It’s been five weeks since the election campaign began and, with the federal election days away, party leaders are still busy making announcements and holding campaign events to drum up support.
Collectively, the leaders of the Conservative, Green, Liberal, and New Democratic parties visited upwards of 70 cities and communities across the country.
Their travel schedules have kept them crisscrossing the country.
But looking closely at the campaign schedules reveals these leadership tours are not spread out evenly across the provinces or territories.
Campaign itineraries for the four leading political parties show the leaders have spent most of their time in the urban centres in Ontario, Quebec and British Columbia.
Collectively, those three provinces account for more than 70 per cent of the seats in the House of Commons. And with 338 ridings to cover, leaders need to be strategic when deciding where to spend time.
“Investing in campaigning is a scarce resource for people, in terms of money and time, especially time,” said George Hoberg, a University of B.C. professor in public policy.
“They want to concentrate their efforts where they can make the most difference.”
Party leaders tended to spend less time in the northern parts of all provinces, the territories, the Atlantic provinces, and the Prairies.
Some of these areas are chosen, according to Angus Reid Institute executive director Shachi Kurl, are based on a strategy based on one party having a clear path to victory.
She said the lead the Conservative Party has in Alberta and Saskatchewan is “so overwhelming that campaigning there does not represent a good use of time or resources for the Liberals/NDP/Greens.”
The Prairies may be easier to predict, according to Hoberg, “but in British Columbia, especially in the Lower Mainland and in Ontario, especially around Toronto, there are a lot of votes and it is very close.”
Battleground ridings receiving extra attention
On Oct. 11, Liberal Leader Justin Trudeau made his way through the bustling mezzanine of students at Simon Fraser University during a campaign stop in Surrey. He used the stop to pitch some campaign promises to young voters.
Young and first-time voters were critical for Trudeau’s 2015 win.
“Each party is trying to either build on or hang onto the support they have,” said Kurl.
Trudeau wasn’t the only leader who has spent time in Surrey. Andrew Scheer and Jagmeet Singh also made campaign stops there.
Other competitive areas getting a lot of attention from leaders are Burnaby, Mississauga, and Brampton.
“If B.C. and Ontario are battleground provinces, then their urban areas are the path to victory due to the vote-rich nature of the Greater Toronto Area and Metro Vancouver, and because of the swing nature of the voters who live there,” said Kurl.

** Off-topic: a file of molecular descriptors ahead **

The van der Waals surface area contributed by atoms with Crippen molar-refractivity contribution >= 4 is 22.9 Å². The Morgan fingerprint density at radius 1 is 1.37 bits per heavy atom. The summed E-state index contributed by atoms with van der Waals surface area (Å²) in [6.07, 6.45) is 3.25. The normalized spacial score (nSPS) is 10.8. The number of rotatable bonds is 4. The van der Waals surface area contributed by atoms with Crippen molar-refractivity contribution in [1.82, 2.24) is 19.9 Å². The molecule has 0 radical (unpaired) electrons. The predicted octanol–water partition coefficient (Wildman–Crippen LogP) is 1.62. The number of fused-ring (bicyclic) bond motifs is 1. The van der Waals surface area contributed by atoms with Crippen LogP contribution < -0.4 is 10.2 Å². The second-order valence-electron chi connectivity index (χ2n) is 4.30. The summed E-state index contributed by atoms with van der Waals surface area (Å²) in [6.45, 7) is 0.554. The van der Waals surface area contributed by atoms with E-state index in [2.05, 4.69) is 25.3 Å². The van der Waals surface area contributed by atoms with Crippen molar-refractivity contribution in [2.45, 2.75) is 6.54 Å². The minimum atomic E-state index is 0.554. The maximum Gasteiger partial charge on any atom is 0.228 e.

Leaders made few stops in Indigenous communities
When it comes to swing ridings, analysis often focuses on the way specific demographic groups can influence the outcome. In a Canadian Press story earlier this month, the Assembly of First Nations said First Nations voters could swing the votes in one-fifth in every five ridings across the country.
Yet leaders have spent little time campaigning there.
But even visits are problematic, said Terry Teegee, the B.C. regional chief of the Assembly of First Nations.
“Visits are fine but you know that’s just a visit,” he said. “What I would like to see is more of a discussion about how First Nations are going to be included in a lot of the policies that are potentially going to be developed with this new administration.”
Green Party Leader Elizabeth May made the most stops in First Nations communities, spending time in Musqueam, Cowichan and Tk’emlups. Singh visited Grassy Narrows in northwestern Ontario. And Trudeau visited with Inuit elders during a brief campaign stop in Iqaluit, Nunavut.
Conservative Leader Andrew Scheer, according to itinerary analysis, did not visit any Indigenous communities.
Teegee said this isn’t surprising to him.
“The Conservatives really have no platform for First Nations,” he said.
But for Teegee, and likely many Canadians, where the leaders have been during the campaign is not as important as the policies promised by each party.
Methodology used for the data collection and analysis: The data has been collected primarily through the campaign schedules shared by parties. Media accounts of the same, including reports from CBC and Cable Public Affairs Channel, served as the secondary sources of data.